Thanksgiving, gratitude, & Christmas starts on October 28th…

A few days before Halloween, I walked into Costco to pick up some supplies for dinner. I made it 30 feet into the store & was confronted by a huge snowman, who just happened to be fronting a mega-sized Christmas display. Christmas display.

Christmas carols emanated from somewhere in the pile of holiday cheer. Anchoring the display were several large ticket items, each promising to be the core of many present-wish lists. I stood staring for a good minute, soaking in the spectacle. Someone stopped next to me & commented, “Awesome, huh?! I can’t wait for Black Friday!” Me: “Help me Jesus.”

This reminded me that our culture is a consuming, self-indulgent culture – it’s in the DNA of our human-sinful nature. 1John 2:15 speaks of it when John writes: “Don’t love the world, or the things of the world…for all that is in the world – the desires of the flesh, & the desires of the eyes, & the pride of life – is not from the Father but is from the world. And the world is passing away, along with its desires…”

To me, John is warning us against 3 HUGE temptations: the desires of the flesh (self-indulgence,) the desires of the eyes (a never-fulfilled longing for MORE stuff) & the pride of life (selfish, me-focused ambition.) These things each have the ability to shipwreck us & our faith by pulling our focus (& priority) onto things that are temporary at the expense of the eternal. What are some ways that we can battle this when it is so much a part of our culture it SEEMS normal that stores would open at 8 a.m. on Thanksgiving Day?

One way is by asking the Holy Spirit to sensitize us to values & priorities that are eternal (Think Matthew 6:19-24,) Another is asking Him to reveal areas of our hearts where our priorities have gotten out of whack. If/when we discover something is off, we repent & make a shift in our thoughts/directions/actions.

Ultimately, in this season of thanksgiving, cultivating contentedness & gratitude will help establish priorities centering on the things that really matter.

The pursuit of happiness & the gratitude experiment…

The preamble to the Declaration of Independence states a belief that the Creator has given us certain inalienable rights, including life, liberty, & the pursuit of happiness. Even if we haven’t been in a civics or government class in a while, we know, as Americans, these things are our birthright.

It’s interesting to me that Jefferson (& his editors) included the phrase “the pursuit of happiness” – & it makes me ask the questions, “What would it take for us to BE happy?” And “If I’m pursuing happiness, what does it look like when I CATCH it?”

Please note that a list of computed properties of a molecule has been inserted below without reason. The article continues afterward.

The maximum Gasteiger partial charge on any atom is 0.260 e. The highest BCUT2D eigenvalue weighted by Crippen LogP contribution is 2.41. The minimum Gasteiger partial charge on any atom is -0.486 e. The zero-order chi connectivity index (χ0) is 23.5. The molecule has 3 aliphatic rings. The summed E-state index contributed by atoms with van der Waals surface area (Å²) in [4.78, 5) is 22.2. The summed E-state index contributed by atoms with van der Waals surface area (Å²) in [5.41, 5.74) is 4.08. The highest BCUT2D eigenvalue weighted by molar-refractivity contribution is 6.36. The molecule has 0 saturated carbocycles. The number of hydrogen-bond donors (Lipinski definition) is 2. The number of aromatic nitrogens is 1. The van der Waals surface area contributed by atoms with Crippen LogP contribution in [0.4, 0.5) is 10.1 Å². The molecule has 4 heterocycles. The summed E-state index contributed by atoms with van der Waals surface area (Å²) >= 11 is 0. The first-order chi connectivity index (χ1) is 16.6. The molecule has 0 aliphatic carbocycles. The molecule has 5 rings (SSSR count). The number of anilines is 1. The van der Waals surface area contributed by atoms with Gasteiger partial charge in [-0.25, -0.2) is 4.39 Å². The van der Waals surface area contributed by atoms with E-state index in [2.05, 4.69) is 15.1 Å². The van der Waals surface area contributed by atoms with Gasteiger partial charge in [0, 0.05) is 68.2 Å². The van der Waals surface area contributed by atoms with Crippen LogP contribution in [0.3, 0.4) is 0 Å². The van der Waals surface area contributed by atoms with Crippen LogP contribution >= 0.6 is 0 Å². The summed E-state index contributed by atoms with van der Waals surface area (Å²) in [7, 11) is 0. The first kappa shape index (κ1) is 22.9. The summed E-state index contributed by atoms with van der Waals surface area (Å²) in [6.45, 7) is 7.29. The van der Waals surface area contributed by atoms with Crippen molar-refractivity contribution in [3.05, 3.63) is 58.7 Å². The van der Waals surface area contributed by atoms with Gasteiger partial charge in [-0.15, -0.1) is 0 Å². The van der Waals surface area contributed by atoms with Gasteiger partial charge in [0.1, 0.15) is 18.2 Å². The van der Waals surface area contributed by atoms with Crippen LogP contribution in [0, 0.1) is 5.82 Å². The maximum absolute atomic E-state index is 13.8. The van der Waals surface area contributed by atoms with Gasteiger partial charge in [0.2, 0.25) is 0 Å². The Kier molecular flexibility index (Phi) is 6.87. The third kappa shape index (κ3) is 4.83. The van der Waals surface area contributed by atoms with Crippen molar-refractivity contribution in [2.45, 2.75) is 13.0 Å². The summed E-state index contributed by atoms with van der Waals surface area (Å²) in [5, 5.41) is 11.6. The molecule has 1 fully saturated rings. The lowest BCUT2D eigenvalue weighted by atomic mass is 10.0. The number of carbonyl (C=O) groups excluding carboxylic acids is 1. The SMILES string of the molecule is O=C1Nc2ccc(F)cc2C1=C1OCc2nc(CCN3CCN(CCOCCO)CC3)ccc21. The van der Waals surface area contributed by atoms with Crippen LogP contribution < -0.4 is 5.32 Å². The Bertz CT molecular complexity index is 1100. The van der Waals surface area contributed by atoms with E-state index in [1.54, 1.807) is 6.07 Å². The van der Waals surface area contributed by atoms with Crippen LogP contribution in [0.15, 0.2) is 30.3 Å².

Think about it: what would make you happy… for a long time? Think big. Winning the lottery? Being able to live in a tropical paradise? Your favorite sports team winning the Super Bowl/World Series/etc…?

It seems like that would do the trick – surprisingly, however, statistics say something different. For example, a study of lottery winners showed an initial spike in happiness immediately following their winning the big bucks. However, within 9-12 months of the win, lottery winners reported that they felt no more “happy” than they had before they won all the money.

People adapt to their life circumstances – & in order to “be happy” we need to do something/try something new. Which works for a while – until we adapt again. It’s like being on a “pursuit of happiness treadmill,” always chasing, but never quite attaining it permanently. (The scientific name for this phenomena is “the hedonic treadmill.” Read about it HERE.)

So what can a person do to increase their longer-lasting feelings of happiness? Again statistics reveal that people who regularly express gratitude & thankfulness to those in their lives have a significantly higher sense of happiness. I think that the reason for this is expressing gratitude involves being mindful of our life circumstances, & actively looking for the areas where we have been blessed, loved, & cared for. Check out this brief VIDEO for some really great info on the ‘gratitude/happiness’ corollation’

Over the next couple of weeks at Hillside, we’ll be in a series called, “The Gratitude Experiment.” I’d like to encourage you to take time to write some lists of the people, places, & things that you are thankful for. Then, write a brief note to/call the people in your life that you’re thankful for & blessed by & share that with them.